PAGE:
DISAST-CIR: Disastrous Incidents Systematic Analysis Through Components, Interactions and Results: Application to a Large-Scale Train Accident

Adi Leiba, Dagan Schwartz, Talor Eran, Amir Blumenfeld, Daniel Laor, Avishay Goldberg, Gali Weiss, Eilon Zalzman, Issac Ashkenazi, Yehezkel Levi, Yaron Bar-Dayan

Research output: Contribution to journalArticlepeer-review

23 Scopus citations


Disasters or hazardous incidents, either natural or man-made, continue to increase in frequency and affect more and more citizens of the world community. Many of these are published in the medical literature, each being a "case report" of a single event. In clinical medicine, a common nomenclature and uniform reporting of data enables the collection of similar cases to series studies, with clinical conclusions being drawn. Such a platform is lacking in the field of disaster medicine, impairing the ability to learn from past experiences. In the Medical Department of the Israeli Home Front Command, we coordinate the operation of various medical units and forces in a wide array of events. By doing so, we collect and analyze the relevant data related to disaster management, various components of the medical response, interactions between different components, and the ensuing results. We developed a systematic method of analyzing and describing disaster management issues in various events-DISAST-CIR-Disastrous Incidents Systematic AnalysiS Through Components, Interactions, Results. In this article, we describe this method by presenting the components, interactions, and results of a large-scale train accident that resulted in 270 casualties, 35 of whom were evacuated by helicopters from the accident site. Casualties were distributed among 10 different hospitals. The death toll was 7 people, 5 of whom died at the scene and 2 who died in hospitals. We recommend this method as a standard for scientific reporting of hazardous incidents. Accumulation of data, reported in a similar standardized fashion, would enable comparison and reporting of series, improving our understanding regarding the optimal medical response to various events.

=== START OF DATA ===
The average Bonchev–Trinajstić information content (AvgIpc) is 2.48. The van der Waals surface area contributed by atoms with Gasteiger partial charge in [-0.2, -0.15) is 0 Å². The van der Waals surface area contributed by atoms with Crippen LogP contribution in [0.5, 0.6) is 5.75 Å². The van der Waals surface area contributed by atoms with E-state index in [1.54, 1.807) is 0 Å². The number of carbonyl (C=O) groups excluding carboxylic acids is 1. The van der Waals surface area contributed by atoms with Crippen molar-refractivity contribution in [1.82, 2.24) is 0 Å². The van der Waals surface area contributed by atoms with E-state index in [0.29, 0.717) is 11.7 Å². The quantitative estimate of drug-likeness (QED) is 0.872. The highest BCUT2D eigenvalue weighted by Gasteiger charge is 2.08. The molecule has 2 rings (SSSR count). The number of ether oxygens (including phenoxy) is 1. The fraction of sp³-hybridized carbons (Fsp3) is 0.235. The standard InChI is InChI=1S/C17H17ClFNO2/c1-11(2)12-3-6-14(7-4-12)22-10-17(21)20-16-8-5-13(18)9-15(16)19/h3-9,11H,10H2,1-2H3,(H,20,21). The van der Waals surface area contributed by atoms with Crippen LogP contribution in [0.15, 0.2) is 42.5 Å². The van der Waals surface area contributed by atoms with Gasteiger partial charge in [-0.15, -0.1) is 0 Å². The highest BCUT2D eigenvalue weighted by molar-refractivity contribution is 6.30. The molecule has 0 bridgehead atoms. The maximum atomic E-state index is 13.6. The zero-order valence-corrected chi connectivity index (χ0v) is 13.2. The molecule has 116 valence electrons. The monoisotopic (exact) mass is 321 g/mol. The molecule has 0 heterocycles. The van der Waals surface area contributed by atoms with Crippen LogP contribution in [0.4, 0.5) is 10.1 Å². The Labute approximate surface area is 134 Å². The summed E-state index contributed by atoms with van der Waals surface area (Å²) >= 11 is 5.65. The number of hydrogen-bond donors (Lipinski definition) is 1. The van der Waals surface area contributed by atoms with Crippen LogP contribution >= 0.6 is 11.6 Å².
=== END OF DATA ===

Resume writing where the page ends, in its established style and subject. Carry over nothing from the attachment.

Original languageEnglish
Pages (from-to)46-50
Number of pages5
JournalJournal of Emergency Medicine
Issue number1
StatePublished - 1 Jul 2009


  • multi-casualty incident
  • research
  • standardization

ASJC Scopus subject areas

  • Emergency Medicine


Dive into the research topics of 'DISAST-CIR: Disastrous Incidents Systematic Analysis Through Components, Interactions and Results: Application to a Large-Scale Train Accident'. Together they form a unique fingerprint.

Cite this